Eyes on No. 1 Rockets Paul, Harden

In Photo: For the 32-year-old Chris Paul, it’s a chance for him to finally shake off years off playoff woes after making nine playoff trips without advancing past the second round.

HOUSTON—So far the trade for Chris Paul to give the Houston Rockets another superstar to help James Harden has worked famously.

Now the two, who have both had their fair share of playoff disappointments, will try to carry their regular-season success into the postseason when the Rockets open a first-round series with Minnesota last Sunday night.

The guards have been effusive in their praise for one another, with Harden recently joking that his relationship with the nine-time All-Star was “love at first sight.” Paul didn’t go quite that far, but a huge smile crossed his often serious face when asked how their pairing has worked.

“Unbelievable,” he said. “You just [don’t] get this opportunity too often in a career to play with somebody like James…you get a chance to appreciate greatness.

“What he’s doing on a nightly basis and stuff like that, it’s crazy and I’m in awe,” Paul continued. “I’m grateful I get to play alongside him.”

When told of what Paul said about him, Harden was quick to answer.

“You can tell,” he said. “It feels like it’s been forever but it’s not even been a year yet.”

Their work in the regular season led the Rockets to a franchise-record 65 wins, their first No. 1 seed and sixth straight playoff appearance. They are looking to win the title for the first time capturing back-to-back championships in 1994 to 1995.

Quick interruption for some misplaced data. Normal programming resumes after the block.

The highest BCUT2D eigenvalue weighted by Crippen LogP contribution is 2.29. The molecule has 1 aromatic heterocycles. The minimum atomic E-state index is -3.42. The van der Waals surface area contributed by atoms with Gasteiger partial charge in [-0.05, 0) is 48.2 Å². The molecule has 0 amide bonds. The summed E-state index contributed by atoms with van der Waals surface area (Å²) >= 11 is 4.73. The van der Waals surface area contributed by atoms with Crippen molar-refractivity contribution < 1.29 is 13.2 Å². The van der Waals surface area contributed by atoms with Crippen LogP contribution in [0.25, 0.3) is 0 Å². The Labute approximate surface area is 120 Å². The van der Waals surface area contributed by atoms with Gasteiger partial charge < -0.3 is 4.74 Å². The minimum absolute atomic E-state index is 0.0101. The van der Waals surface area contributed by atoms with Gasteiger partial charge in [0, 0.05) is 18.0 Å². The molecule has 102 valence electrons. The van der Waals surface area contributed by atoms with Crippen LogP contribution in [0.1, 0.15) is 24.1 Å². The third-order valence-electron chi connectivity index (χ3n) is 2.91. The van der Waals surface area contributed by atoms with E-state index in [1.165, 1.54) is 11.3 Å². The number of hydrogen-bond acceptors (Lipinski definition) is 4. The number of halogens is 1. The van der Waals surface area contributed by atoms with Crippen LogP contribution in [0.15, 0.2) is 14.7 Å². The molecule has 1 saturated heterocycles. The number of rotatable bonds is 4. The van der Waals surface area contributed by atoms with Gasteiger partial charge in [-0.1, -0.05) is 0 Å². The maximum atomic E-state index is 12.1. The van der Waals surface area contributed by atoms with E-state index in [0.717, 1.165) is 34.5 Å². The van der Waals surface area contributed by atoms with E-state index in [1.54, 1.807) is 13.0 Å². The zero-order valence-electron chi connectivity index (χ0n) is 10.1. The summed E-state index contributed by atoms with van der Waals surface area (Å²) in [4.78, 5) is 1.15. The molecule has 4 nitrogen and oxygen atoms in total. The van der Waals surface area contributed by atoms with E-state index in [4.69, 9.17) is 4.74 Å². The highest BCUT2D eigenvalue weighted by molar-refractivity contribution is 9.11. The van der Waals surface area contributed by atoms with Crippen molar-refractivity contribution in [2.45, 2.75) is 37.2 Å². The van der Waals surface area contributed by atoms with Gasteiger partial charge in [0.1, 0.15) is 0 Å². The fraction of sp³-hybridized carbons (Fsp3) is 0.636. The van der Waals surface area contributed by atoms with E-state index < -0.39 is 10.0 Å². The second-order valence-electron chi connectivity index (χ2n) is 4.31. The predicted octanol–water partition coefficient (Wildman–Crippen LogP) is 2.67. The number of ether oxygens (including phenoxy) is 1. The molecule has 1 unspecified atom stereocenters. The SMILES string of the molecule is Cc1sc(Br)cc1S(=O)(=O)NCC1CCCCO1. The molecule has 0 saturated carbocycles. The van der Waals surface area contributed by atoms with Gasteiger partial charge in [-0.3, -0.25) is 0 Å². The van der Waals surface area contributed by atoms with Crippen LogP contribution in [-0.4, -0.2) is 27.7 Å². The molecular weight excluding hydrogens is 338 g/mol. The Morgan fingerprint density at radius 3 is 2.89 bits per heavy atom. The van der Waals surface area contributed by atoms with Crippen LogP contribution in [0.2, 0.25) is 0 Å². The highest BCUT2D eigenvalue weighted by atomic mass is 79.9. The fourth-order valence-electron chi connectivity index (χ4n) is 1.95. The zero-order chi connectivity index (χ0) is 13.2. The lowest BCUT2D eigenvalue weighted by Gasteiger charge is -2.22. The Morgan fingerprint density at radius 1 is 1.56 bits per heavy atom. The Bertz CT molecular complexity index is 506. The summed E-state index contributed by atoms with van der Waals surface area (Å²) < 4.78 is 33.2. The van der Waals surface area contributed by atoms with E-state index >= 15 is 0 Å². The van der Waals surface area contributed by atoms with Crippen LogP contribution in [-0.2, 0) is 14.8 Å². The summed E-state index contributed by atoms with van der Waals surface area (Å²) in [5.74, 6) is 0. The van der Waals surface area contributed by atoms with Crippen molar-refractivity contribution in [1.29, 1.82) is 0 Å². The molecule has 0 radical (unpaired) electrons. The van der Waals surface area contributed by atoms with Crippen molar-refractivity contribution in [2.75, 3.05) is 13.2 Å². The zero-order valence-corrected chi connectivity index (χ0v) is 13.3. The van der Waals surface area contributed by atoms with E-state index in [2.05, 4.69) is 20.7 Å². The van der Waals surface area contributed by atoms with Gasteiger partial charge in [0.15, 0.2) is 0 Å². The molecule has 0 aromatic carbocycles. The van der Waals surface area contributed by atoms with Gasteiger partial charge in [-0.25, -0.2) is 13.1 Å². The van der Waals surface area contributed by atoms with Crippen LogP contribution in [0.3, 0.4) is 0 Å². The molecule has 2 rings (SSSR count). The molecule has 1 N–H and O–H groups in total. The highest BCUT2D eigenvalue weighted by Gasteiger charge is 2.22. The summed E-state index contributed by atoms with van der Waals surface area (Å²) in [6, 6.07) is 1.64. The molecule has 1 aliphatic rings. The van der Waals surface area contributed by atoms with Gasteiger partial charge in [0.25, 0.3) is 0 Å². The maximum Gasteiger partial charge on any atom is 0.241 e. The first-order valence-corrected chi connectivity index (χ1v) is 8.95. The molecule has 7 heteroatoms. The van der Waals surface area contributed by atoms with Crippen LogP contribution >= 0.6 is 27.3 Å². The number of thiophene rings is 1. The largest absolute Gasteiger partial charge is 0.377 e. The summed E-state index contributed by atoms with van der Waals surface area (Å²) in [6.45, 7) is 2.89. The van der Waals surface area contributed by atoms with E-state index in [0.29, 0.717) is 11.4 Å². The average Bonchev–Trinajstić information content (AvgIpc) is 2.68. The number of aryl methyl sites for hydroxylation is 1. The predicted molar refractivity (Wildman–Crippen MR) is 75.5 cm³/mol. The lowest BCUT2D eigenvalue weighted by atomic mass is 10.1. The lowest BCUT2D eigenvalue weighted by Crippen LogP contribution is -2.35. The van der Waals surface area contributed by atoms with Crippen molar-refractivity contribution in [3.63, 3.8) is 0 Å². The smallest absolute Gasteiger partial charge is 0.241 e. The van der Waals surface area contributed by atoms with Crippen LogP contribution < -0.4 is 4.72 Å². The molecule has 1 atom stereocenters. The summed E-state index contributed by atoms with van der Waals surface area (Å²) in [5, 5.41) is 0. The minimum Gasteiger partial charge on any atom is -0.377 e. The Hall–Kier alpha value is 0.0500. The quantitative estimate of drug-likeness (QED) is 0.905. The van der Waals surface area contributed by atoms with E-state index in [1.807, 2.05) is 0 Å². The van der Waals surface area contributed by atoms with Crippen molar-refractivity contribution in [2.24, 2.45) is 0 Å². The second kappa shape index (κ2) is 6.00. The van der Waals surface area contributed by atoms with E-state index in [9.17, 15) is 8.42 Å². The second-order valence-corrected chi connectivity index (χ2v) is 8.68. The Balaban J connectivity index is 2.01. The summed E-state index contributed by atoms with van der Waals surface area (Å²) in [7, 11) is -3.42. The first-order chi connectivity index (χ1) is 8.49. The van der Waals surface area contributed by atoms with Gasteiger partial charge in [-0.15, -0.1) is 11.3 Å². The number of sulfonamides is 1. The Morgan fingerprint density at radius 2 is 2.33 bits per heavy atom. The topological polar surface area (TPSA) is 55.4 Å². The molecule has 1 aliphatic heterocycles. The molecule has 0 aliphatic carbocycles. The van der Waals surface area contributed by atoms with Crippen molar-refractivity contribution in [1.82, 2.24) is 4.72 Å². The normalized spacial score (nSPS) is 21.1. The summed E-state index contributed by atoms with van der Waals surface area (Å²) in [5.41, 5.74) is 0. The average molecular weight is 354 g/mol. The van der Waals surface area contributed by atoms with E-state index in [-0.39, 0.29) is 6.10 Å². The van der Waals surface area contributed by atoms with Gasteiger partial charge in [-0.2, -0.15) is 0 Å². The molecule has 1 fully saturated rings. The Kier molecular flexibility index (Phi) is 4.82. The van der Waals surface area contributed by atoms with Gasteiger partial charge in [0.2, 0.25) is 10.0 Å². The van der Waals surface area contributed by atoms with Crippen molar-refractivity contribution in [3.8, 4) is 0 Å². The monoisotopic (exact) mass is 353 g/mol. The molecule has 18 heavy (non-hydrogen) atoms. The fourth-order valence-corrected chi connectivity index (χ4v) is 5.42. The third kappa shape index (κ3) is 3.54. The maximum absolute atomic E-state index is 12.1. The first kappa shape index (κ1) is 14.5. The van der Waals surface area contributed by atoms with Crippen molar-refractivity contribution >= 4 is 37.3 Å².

For the 32-year-old Paul, it’s a chance for him to finally shake off years off playoff woes after making nine playoff trips without advancing past the second round. But if he is haunted by the ghosts of playoffs past, he wouldn’t acknowledge it and was dismissive when asked if he thought this was his best chance to win it all.

“I don’t know,” he said. “I don’t think about all that.”

What he and the Rockets do know is that they’re facing a talented team in the eighth-seeded Timberwolves, who had to win their last regular-season game to get into the postseason. They ended the NBA’s longest active playoff drought with their berth, putting them back in the postseason for the first time since 2004, when they lost to the Lakers in the Western Conference finals.

Getting the Timberwolves into the playoffs is a huge accomplishment for the entire team, but might mean just a little more to star Karl-Anthony Towns, who made a vow the night Minnesota selected him with the top overall pick in the 2015 draft.

“It means more than I think words can express honestly,” he said. “I made a promise to…Flip Saunders and it meant a lot to me that I was able to keep my word.”

Image Credits: AP

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Turning Points 2018